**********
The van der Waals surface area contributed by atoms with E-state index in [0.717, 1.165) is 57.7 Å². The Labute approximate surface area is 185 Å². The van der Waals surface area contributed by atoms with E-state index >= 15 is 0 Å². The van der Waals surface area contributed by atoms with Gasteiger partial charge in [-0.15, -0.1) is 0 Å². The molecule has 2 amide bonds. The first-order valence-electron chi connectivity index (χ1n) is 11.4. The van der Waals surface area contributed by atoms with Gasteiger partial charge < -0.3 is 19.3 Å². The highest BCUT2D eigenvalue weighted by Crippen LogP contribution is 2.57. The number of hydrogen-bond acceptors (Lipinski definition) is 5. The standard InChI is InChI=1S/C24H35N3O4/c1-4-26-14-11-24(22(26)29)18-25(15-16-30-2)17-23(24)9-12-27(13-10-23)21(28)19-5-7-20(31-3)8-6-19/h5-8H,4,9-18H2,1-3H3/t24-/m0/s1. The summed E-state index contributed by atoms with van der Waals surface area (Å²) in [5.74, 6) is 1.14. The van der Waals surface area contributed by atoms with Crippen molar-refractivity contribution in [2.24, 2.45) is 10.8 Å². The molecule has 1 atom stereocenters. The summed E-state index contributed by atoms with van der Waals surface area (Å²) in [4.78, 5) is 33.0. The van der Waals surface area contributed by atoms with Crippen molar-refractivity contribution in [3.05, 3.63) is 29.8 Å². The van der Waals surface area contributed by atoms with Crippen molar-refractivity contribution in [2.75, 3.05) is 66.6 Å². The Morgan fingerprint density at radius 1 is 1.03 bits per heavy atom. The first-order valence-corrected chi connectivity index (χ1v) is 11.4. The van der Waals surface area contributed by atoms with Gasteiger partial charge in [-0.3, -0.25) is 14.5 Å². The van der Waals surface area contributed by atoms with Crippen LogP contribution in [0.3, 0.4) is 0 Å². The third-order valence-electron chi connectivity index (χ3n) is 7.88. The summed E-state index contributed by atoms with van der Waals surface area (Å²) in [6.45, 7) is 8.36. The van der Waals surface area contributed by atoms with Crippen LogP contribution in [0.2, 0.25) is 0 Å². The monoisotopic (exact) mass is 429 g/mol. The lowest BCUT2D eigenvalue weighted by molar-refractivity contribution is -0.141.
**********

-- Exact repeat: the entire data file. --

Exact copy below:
The van der Waals surface area contributed by atoms with E-state index in [0.717, 1.165) is 57.7 Å². The Labute approximate surface area is 185 Å². The van der Waals surface area contributed by atoms with E-state index >= 15 is 0 Å². The van der Waals surface area contributed by atoms with Gasteiger partial charge in [-0.15, -0.1) is 0 Å². The molecule has 2 amide bonds. The first-order valence-electron chi connectivity index (χ1n) is 11.4. The van der Waals surface area contributed by atoms with Gasteiger partial charge < -0.3 is 19.3 Å². The highest BCUT2D eigenvalue weighted by Crippen LogP contribution is 2.57. The number of hydrogen-bond acceptors (Lipinski definition) is 5. The standard InChI is InChI=1S/C24H35N3O4/c1-4-26-14-11-24(22(26)29)18-25(15-16-30-2)17-23(24)9-12-27(13-10-23)21(28)19-5-7-20(31-3)8-6-19/h5-8H,4,9-18H2,1-3H3/t24-/m0/s1. The summed E-state index contributed by atoms with van der Waals surface area (Å²) in [5.74, 6) is 1.14. The van der Waals surface area contributed by atoms with Crippen molar-refractivity contribution in [2.24, 2.45) is 10.8 Å². The molecule has 1 atom stereocenters. The summed E-state index contributed by atoms with van der Waals surface area (Å²) in [4.78, 5) is 33.0. The van der Waals surface area contributed by atoms with Crippen molar-refractivity contribution in [3.05, 3.63) is 29.8 Å². The van der Waals surface area contributed by atoms with Crippen molar-refractivity contribution in [2.75, 3.05) is 66.6 Å². The Morgan fingerprint density at radius 1 is 1.03 bits per heavy atom. The first-order valence-corrected chi connectivity index (χ1v) is 11.4. The van der Waals surface area contributed by atoms with Gasteiger partial charge in [-0.3, -0.25) is 14.5 Å². The van der Waals surface area contributed by atoms with Crippen LogP contribution in [0.3, 0.4) is 0 Å². The third-order valence-electron chi connectivity index (χ3n) is 7.88. The summed E-state index contributed by atoms with van der Waals surface area (Å²) in [6.45, 7) is 8.36. The van der Waals surface area contributed by atoms with Crippen LogP contribution in [0.2, 0.25) is 0 Å². The monoisotopic (exact) mass is 429 g/mol. The lowest BCUT2D eigenvalue weighted by molar-refractivity contribution is -0.141.